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April 7th, 2010
Jazz Legend Wayne Shorter To Perform At Art After 5

Art After 5 will mark a significant milestone in April with the world premiere of an original composition by Wayne Shorter, widely acknowledged to be the greatest living composer of jazz music. Shorter has been hailed for breaking down the barriers between jazz and classical music and creating beautifully complex tunes. He was commissioned to produce a new work based on the Museum’s renowned collection of East Asian art. He will perform the new work on Friday, April 23, with the Shorter Quarter, which includes pianist Danilo Perez, bassist John Patitucci, and drummer Brian Blade, with Shorter on tenor and soprano saxophones. Prior to the performance, music journalist Tom Moon will moderate a panel discussion with the Shorter Quarter in the Van Pelt Auditorium from 3:00 – 4:30pm. The discussion is co-presented by the Philadelphia Music Project, a program of The Pew Center for Arts & Heritage, which is also underwriting the performance and commission.

Shorter has recorded over 20 albums and collaborated on dozens more with artists including Art Blakey's Jazz Messengers in the late 1950s, Miles Davis's second great quintet in the 1960s and the jazz fusion band Weather Report, which Shorter co-led in the 1970s. Many of his compositions have become standards.

“We are thrilled to collaborate with the legendary Wayne Shorter,” Sara Moyn, the Museum’s Producer of Evening Programs, said. “It is always exciting to engage a contemporary artist with a specific aspect of the Museum’s collection and discover the surprising connections that can be made between different mediums and experiences. We look forward to sharing the result with our audience on April 23.”

Born in Newark, N.J. in 1933, Shorter attended Arts High School and earned his B.A. from New York University. After serving in the US Army from 1956 to 1958, he joined Art Blakey's Jazz Messengers, quickly establishing himself as a performer and composer to watch. In 1964 Miles Davis invited him to go on the road with his band which included Herbie Hancock, Tony Williams and Ron Carter. Shorter played with Davis for six years, recording a dozen albums.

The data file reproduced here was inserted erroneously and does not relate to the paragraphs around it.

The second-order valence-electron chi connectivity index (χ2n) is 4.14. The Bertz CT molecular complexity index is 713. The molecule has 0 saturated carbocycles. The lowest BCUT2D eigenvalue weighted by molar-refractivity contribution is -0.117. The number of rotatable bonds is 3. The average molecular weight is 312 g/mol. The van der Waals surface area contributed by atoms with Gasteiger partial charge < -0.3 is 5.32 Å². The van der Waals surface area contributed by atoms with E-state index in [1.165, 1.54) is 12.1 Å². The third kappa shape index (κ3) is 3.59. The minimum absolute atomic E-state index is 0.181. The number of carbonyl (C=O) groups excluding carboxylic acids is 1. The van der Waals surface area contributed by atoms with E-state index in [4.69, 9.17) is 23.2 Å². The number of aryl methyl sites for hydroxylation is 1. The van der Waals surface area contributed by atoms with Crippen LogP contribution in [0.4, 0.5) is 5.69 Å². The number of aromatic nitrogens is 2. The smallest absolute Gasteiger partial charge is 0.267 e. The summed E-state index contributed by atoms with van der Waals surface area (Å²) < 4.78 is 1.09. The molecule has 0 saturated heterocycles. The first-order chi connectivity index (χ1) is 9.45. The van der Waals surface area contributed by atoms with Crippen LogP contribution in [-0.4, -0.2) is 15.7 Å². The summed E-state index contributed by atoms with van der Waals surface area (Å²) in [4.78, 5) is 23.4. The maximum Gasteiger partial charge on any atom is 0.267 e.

Shorter remained in Davis's band after the breakup of the quintet in 1968, playing on early jazz fusion recordings such as “In a Silent Way” and “Bitches Brew” (both 1969). While playing with the Miles Davis Quintet, Shorter recorded albums of his own for Blue Note Records, featuring almost exclusively his own compositions with a variety of line-ups, quartets and larger groups.

In 1970 Shorter left to form the Weather Report with Joe Zawinul and Miroslav Vitous. They gained renown as a jazz “super group” whose bold, experimental sound came to define the new hybrid of music known as fusion or progressive jazz, until their eventual break-up in 1985.

Shorter continued to record and lead groups in jazz fusion styles, including touring in 1988 with guitarist Carlos Santana who appeared on the last Weather Report disc "This is This." In recent years he has also worked with Herbie Hancock. His current band -a quartet that includes pianist Danilo Perez, bassist John Patitucci, and drummer Brian Blade -was formed in 2000, the first permanent acoustic group under his leadership. The band plays Shorter’s own complex compositions, many of them reworkings of tunes from his substantial portfolio dating back to the 1960s.

Shorter has received six Grammy Awards and 13 other Grammy nomations to date. Billboard magazine describes Shorter as “Jazz’s pre-eminent saxophonist” and the New York Times has called him “the most important living composer in jazz.” He celebrated his 75th birthday with a concert at Carnegie Hall in December 2008.

This program, including the commissioning and presentation, is made possible by a grant from the Philadelphia Music Project, a program of the Philadelphia Center for Arts and Heritage, funded by The Pew Charitable Trusts and administered by The University of the Arts.

About Art After 5 Art
Art After 5 offers visitors an opportunity to enjoy evening hours to explore the Philadelphia Museum of Art’s approximately 100 first-floor galleries, in addition to the Asian Art galleries, which will be open specially for this evening, housing a vast collection of art from around the world. The experience is enhanced each Friday by a program of music, dance, food, and drinks in the Great Stair Hall. Performances are presented in two sets: 5:45 – 6:45 p.m. and 7:15 – 8:15 p.m., with guided tours of the galleries offered throughout the evening. A full cash bar and à la carte menu of appetizers, light entrées and desserts is available with table service in the Great Stair Hall. Admission is $16 for adults, $14 seniors, (ages 65 & over), $12 students with valid ID. Children ages 12 & under are free.

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